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Tag Archives: pernod

Day 325, Cocktail 329

The day before St. Patrick’s day and I was going to have one last Irish cocktail to prepare myself for my all day pub crawl with my buddies Mike and Brett.  As I thumbed through the Ultimate Bar Book I found a cocktail named Everybody’s Irish.  How could I lose with this cocktail, right?  Well, I lost.  Big time.  For once my thought that there’s no way this combination of ingredients can taste good came true.  I’m going to post the recipe here, but I can not suggest that you actually try this one, unless of course, some person in the distant future attempts to recreate my journey because I’ve become famous.  Even then, though, I’d give dispensation to skip this drink!

So, without further adieu, I give you Everybody’s Irish.

  Everybody’s Irish

  • 2 oz Irish Whiskey
  • 1/4 oz green Chartreuse
  • 1/4 oz green Creme de Menthe

Combine the ingredients in a shaker with ice and shake, shake, shake.  Strain into a chilled cocktail glass and garnish with a green olive.

Overwhelming mint and anise flavors just knocked me on me ass with this one.  While I did drink it all, it was awful, with the brine from the olive just adding injury to the insult of this cocktail.  I think it’s whole purpose is to be green, which it is – a very bright, almost flourescent, green!  One last note, Chartreuse is one of the few liqueurs not in stock at the Twilight Lounge, so substituted Pernod.  The flavors of the two are very similar although the Pernod is not green like the Chartreuse.

My next post will get into our adventures from St. Patrick’s day.  Until then…


Day 297, Cocktail 295

When I selected the title for this post I had no idea that there was already a book entitled “Death Warmed Over”, written by Mary Collins and published in 1949 AND a movie by the same title, released in 1984.  Good thing I’ve got this internet thingy, huh?

So why death warmed over?  Well, I still had some champagne left over from Monday’s Valentine’s Day celebration (shocking, in and of itself, I know).  So I started thumbing throught the champagne section of the Ultimate Bar Book and found…drumroll please…the Corpse Reviver No. 3!  The Corpse Reviver and Corpse Reviver 2 are well known in the cocktail world, but this was the first time I had seen number 3.  Mittie Hellmich, the Ultimate Bar Book author credits is origin to the Cambon Bar at the Paris Ritz Hotel, having been created by Franck Meier in 1926.  So I thought to myself, let’s give it a try.  Heck, my champagne is half dead anyway!

  Corpse Reviver No. 3

  • 1-1/2 oz Pernod
  • 3-5 oz chilled champagne
  • 1/4 lemon wedge

Pour the Pernod into a chilled champagne flute.  Top with the champagne and then squeeze the lemon wedge over top of the champagne.

If you like Good & Plenty, you’ll like this since it tastes like a fizzy version of the licorice candy.  This won’t be making the list of my all time favorites any time soon, but it did help me use up the champagne!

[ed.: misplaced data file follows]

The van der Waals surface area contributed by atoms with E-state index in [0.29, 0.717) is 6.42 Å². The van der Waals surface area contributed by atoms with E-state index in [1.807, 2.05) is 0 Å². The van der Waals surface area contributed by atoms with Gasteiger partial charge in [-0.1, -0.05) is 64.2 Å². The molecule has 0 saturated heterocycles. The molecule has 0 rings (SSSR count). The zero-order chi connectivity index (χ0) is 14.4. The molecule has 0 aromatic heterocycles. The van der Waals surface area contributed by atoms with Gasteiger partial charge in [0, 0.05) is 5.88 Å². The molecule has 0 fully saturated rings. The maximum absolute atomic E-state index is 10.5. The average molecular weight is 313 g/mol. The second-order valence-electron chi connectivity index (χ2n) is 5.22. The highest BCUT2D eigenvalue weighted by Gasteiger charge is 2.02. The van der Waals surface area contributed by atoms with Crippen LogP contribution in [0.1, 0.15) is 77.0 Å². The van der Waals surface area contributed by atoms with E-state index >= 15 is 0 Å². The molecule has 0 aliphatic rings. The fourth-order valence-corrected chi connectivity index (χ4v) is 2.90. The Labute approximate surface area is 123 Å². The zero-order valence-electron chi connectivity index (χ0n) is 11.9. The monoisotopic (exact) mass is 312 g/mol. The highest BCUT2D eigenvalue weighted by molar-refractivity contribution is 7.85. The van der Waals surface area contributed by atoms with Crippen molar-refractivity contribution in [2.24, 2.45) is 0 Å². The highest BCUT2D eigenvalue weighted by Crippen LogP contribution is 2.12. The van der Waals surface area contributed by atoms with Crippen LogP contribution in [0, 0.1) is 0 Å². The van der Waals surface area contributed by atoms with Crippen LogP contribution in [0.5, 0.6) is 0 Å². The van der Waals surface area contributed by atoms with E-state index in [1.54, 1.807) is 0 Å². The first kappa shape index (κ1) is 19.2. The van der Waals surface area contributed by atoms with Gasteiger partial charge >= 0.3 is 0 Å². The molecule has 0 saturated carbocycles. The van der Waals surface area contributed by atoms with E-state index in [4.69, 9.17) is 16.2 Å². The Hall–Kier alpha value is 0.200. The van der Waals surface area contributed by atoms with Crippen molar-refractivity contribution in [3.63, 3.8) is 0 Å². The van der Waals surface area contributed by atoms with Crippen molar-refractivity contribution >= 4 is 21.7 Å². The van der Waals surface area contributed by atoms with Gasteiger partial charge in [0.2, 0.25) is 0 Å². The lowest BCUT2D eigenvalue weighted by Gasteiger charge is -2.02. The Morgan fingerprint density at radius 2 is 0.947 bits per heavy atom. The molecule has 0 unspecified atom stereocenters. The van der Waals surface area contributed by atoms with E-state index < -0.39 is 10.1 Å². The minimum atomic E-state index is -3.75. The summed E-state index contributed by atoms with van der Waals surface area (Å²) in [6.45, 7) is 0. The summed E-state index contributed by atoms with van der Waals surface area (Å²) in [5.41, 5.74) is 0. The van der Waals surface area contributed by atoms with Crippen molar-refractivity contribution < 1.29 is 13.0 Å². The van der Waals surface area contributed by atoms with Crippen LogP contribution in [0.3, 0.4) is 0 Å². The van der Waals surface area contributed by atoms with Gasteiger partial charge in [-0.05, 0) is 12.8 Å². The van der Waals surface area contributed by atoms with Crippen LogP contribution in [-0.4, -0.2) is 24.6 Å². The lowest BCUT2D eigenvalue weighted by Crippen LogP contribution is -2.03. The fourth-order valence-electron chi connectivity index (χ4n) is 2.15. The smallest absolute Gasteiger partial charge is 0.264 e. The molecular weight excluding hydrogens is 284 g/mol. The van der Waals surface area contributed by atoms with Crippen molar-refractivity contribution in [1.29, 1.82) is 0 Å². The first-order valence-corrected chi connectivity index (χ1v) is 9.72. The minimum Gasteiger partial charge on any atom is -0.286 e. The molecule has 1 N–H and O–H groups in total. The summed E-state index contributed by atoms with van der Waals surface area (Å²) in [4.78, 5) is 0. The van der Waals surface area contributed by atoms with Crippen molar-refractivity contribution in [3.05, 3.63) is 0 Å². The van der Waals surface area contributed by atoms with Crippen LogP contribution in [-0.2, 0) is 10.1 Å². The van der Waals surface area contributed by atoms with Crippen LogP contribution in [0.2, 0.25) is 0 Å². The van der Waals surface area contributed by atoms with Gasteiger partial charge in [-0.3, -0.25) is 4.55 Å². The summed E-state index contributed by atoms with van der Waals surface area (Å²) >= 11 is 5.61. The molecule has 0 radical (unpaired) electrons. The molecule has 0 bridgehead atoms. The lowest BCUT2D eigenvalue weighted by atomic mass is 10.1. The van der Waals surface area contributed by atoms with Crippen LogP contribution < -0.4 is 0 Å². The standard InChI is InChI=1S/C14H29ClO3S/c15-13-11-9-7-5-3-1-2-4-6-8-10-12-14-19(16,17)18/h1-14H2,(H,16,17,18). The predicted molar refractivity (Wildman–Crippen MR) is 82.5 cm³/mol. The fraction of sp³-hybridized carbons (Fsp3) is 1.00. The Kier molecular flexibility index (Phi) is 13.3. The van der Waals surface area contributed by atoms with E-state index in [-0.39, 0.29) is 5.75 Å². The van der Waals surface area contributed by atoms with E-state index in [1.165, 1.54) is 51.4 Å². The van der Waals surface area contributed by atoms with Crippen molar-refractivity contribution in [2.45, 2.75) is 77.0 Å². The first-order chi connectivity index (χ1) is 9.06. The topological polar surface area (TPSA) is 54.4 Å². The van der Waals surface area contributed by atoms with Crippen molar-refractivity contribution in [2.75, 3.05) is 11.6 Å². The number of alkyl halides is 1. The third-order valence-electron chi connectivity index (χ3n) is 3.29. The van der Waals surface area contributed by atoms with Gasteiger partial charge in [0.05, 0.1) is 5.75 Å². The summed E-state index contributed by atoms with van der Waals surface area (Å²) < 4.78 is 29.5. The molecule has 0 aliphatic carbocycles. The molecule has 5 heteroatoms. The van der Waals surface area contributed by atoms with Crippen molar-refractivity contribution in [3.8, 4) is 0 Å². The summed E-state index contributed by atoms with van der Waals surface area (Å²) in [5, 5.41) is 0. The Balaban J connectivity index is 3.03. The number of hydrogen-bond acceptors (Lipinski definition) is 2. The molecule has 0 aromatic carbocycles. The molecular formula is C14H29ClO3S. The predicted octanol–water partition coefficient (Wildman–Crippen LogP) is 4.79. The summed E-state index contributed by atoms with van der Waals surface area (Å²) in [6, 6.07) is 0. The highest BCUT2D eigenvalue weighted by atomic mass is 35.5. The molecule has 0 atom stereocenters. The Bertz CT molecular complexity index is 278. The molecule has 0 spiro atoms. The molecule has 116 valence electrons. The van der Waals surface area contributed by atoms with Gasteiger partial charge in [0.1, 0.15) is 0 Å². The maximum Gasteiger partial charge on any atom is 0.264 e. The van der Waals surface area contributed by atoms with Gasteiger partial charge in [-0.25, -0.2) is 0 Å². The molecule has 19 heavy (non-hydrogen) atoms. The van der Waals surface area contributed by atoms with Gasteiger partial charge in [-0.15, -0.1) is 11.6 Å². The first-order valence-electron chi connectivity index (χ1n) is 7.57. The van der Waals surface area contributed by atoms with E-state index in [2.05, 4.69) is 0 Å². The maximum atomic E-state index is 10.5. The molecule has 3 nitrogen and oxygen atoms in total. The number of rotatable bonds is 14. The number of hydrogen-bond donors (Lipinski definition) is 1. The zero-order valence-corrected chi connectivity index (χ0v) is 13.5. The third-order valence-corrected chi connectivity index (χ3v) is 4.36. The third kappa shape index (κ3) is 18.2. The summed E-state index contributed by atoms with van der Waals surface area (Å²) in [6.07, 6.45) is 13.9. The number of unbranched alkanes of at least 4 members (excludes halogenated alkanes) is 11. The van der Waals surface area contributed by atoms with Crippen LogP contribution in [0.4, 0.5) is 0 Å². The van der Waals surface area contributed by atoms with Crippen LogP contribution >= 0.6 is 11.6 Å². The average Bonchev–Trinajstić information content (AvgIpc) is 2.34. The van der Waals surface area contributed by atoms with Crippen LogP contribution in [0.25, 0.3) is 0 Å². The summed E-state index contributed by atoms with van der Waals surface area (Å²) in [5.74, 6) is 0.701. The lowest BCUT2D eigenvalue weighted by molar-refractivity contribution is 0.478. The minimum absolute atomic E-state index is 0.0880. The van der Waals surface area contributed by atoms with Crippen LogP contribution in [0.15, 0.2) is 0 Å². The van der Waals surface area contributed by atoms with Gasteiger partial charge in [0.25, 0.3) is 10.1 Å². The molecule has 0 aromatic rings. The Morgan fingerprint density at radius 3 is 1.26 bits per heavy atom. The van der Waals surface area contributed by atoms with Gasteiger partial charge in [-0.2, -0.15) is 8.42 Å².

Day 212, Cocktails 205 & 206

Yesterday was filled with anticipation.  My mom Paula and step dad Cookie were due to arrive from Pennsylvania in time for dinner.  The whole family was looking forward to their arrival since we hadn’t seen them since Paula’s birthday celebration in August.  The girls in particular always enjoy Grandma’s visits.

After an excellent dinner of Gwen’s homemade lasgana we headed to the Twilight Lounge for cocktails and a chance to get caught up.  Paula was very impressed with the new floor and then settled in at the bar with Cookie and Gwen.  I mixed up a Caramel Apple for Gwen and a Greg’s Kringle for Paula.  She thought both of them were delicious but chose to stick with the Kringle.  Meanwhile, I began to experiment with another of the flavorings I had picked up at the bake shop a couple of weeks ago.  Here’s what I came up with.

  Maker’s Root Dram

  • 2 oz Maker’s Mark bourbon
  • 3/4 oz Drambuie
  • 2 drops root beer flavor extract

Combine in a shaker and shake, shake, shake to mix.  Strain into a chilled coupe.

I really liked this one.  Inspired by the Charles Hires Old Fashioned from a Bryant’s Sporting Fraternity event, it has a subtle root beer flavor behind the Drambuie and Maker’s Mark.  There are several layers of flavor that give this drink a nice complexity.  I’ll probably tinker with it a bit more, but I did like it.  The next cocktail was a classic from the Ultimate Bar Book.

  Waldorf Cocktail

  • 1-1/2 oz bourbon
  • 3/4 oz Pernod
  • 1/2 oz sweet vermouth
  • 1 dash Agnosturo bitters

Combine in a shaker and shake, shake, shake to mix.  Strain into a chilled coupe.

This classic is a variation of the Sazerac.  I enjoyed it, but the Pernod is a bit strong for my liking, making this a one and done for me.  I just wouldn’t be able to drink these all night long like a could a martini or manhattan.

By the time I finished this it was getting late and we were all ready for bed.  I’m sure that there will be more cocktail fun this weekend though!


Day 165, Cocktails 163 & 164

As I contemplated what to drink tonight I decided I wanted to strike out on my own.  I’ve been a fan of Luxardo maraschino since my first Aviation and really like how well it works with gin.  But rather than the lemon juice that makes up the third leg of the Aviation I decided to experiment on my own and see what else I could come up with.

My first effort used Plymouth gin, Luxardo maraschino and Ty Ku, the asian superfruit flavored liqueur.

  Ty Ku Flyer

  • 2 oz Plymouth gin
  • 1/2 oz Ty Ku liqueur
  • 1/4 oz Luxardo Maraschino liqueur

Combine the ingredients in a mixing glass with 4-5 ice cubes.  Stir to combine and chill.  Strain into a chilled cocktail glass.

Wow, pretty good, if I say so myself.  It’s not often that the first crack at a cocktail yields a drink that is well balanced and tasty, but I think I hit this one on the first try.  The Ty Ku mellows the Luxardo, leaving a delightful cherry, melon flavor that mixes well with the relatively mild Plymouth.  No garnish is needed for this one!

The next one I tried really was a flyer.  I switched to Bombay gin, kept the Luxardo Maraschino liqueur and tried using Pernod.  Pernod is considered an absinthe substitute and is one the many annise flavored liqueurs out there.  I keep sipping this trying to like it, but the Pernod is a flavor that doesn’t seem to play as well with gin as it does with rye or scotch.   At this point, although I’m counting this as a cocktail drunk towards my goal, it is not a recipe that I’m ready to publish.

Ultimately, the point here is to go ahead and experiment.  Try mixing and matching flavors that you like and see what you get.  If you come up with something good let me know and I’ll publish it here!